Stefan’s final words (a few moments ago) had been, “Look, I know we all get worried when we have to talk about anything involving mistakes and possible claims. Much better to know about this early and deal with it now. You and the firm need to learn lessons from this. There’s some really helpful material on the SRA website about reflection and learning. ” Faye couldn’t fault him really – he had been prepared to listen. And he hadn’t bitten her head off. She also now realised that he had not said “Don’t worry, it will all be ok” – and she also realised that she wouldn’t have trusted him if he had.
Kat’s first words (yesterday) had been, “You idiot! Can’t you concentrate on even the simplest things. How are you going to sign your competence statement for the SRA? Don’t you care if we lose the client! Well I’m head of department and I do care. You’ve got some serious grovelling to do, starting now!” So that meeting had gone well.
Back at her desk Faye was starting to think about what she needed to learn. She went onto the SRA website trying to remember Stefan’s voice and block out Kat’s. So what did the SRA actually have to say …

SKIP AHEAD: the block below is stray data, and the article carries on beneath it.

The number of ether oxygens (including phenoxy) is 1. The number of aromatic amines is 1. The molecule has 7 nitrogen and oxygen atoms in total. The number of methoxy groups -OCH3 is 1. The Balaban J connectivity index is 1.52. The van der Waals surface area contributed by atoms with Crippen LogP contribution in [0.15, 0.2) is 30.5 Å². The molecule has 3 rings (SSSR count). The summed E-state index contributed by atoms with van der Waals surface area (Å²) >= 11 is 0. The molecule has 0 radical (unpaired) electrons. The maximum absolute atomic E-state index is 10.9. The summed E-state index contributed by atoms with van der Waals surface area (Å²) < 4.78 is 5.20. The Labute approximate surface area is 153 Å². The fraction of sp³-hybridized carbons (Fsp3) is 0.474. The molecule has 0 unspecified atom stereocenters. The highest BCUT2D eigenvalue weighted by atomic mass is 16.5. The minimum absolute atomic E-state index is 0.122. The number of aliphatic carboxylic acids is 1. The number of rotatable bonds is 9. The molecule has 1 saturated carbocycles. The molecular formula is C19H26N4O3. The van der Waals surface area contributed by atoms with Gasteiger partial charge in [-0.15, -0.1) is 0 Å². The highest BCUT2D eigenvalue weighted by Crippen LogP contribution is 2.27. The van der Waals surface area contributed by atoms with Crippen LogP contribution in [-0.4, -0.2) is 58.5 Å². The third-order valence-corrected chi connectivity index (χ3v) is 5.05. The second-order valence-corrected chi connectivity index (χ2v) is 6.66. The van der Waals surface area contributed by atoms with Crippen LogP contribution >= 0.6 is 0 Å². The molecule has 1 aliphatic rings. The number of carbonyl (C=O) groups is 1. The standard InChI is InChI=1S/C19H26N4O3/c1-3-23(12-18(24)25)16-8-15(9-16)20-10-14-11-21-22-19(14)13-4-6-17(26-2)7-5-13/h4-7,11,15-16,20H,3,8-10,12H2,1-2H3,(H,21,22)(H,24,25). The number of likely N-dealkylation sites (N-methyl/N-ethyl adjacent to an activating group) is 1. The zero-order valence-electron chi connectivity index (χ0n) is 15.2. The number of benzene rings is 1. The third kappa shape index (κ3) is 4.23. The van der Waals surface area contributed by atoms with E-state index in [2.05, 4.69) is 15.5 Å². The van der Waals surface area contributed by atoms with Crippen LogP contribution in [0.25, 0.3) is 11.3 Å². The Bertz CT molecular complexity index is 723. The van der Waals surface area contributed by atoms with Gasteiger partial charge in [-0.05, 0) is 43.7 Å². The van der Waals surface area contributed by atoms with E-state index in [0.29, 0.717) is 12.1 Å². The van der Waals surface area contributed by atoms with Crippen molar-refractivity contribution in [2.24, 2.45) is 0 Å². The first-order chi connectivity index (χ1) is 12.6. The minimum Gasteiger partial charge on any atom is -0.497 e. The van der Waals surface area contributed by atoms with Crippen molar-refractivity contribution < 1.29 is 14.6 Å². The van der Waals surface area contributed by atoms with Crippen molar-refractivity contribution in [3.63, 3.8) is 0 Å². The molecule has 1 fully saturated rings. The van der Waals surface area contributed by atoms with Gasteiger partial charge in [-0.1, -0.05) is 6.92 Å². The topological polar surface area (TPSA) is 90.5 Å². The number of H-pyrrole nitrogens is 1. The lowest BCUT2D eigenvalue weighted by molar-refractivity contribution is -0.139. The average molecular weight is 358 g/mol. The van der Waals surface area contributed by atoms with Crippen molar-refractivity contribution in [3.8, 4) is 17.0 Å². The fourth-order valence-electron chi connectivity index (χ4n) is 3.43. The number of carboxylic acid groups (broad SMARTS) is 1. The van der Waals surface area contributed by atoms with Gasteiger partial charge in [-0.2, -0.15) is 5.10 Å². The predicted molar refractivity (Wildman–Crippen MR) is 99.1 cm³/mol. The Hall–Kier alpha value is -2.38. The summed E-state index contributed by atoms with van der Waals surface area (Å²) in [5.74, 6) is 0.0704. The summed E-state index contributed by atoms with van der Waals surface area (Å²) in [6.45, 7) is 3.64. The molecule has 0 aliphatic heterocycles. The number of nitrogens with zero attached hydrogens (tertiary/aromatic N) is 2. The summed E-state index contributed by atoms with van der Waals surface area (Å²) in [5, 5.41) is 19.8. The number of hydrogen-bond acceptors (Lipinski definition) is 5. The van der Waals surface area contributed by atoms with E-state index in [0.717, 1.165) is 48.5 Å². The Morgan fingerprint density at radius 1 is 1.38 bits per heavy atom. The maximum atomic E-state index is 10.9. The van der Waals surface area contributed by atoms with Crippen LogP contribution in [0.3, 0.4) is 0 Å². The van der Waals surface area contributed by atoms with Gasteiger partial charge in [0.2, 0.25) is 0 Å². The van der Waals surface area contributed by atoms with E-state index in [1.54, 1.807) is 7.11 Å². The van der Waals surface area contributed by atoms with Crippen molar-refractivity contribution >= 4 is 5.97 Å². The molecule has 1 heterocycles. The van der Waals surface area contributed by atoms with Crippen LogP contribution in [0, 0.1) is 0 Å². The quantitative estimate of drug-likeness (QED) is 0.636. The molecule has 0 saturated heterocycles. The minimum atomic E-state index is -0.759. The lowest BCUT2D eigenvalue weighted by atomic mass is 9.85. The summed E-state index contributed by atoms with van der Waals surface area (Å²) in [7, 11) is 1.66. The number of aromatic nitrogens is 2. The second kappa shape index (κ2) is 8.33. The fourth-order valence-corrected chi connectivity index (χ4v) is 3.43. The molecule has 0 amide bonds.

“Recognising when they have made a mistake or are experiencing difficulties and taking appropriate action”. “Seeking and making effective use of feedback, guidance and support where needed”
“Well thank you Sections A3 b and c. - I think I’ve got that”, muttered Faye. (She then briefly wondered which of the three categories – “feedback”, “guidance” or “support” – Kat’s rant had fallen into.)
“B4 Draft documents which are legally effective and accurately reflect the client’s instructions …”
“Ok, no need to rub it in”, sighed Faye.
“C2 j. Responding appropriately to client’s concerns and complaints”
“Well let’s see if we can just avoid that”. Faye took comfort from Stefan’s comment that he thought they would be able to manage the client.
“Reflecting on your practice: how to identify your learning and development needs …..What do we mean by reflection etc. etc.”
There was a lot to read here in the “toolkit” and although she was a bit put off by the psycho/management speak, it actually made sense. She felt that she already did a lot of reflecting about her work and how she worked. And it would be ok to do some more.
In your experience, what is the most likely reaction to someone making a mistake?
Add a comment - Do you know who to go to if someone makes a mistake - do you have well-understood policies and procedures?
If you do "identify your learning and development needs", is there support and are resources available? Also, there is a lot of importance placed on "reflection" in the SRA competency framework. How do you feel about this? Are you encouraged to do it?
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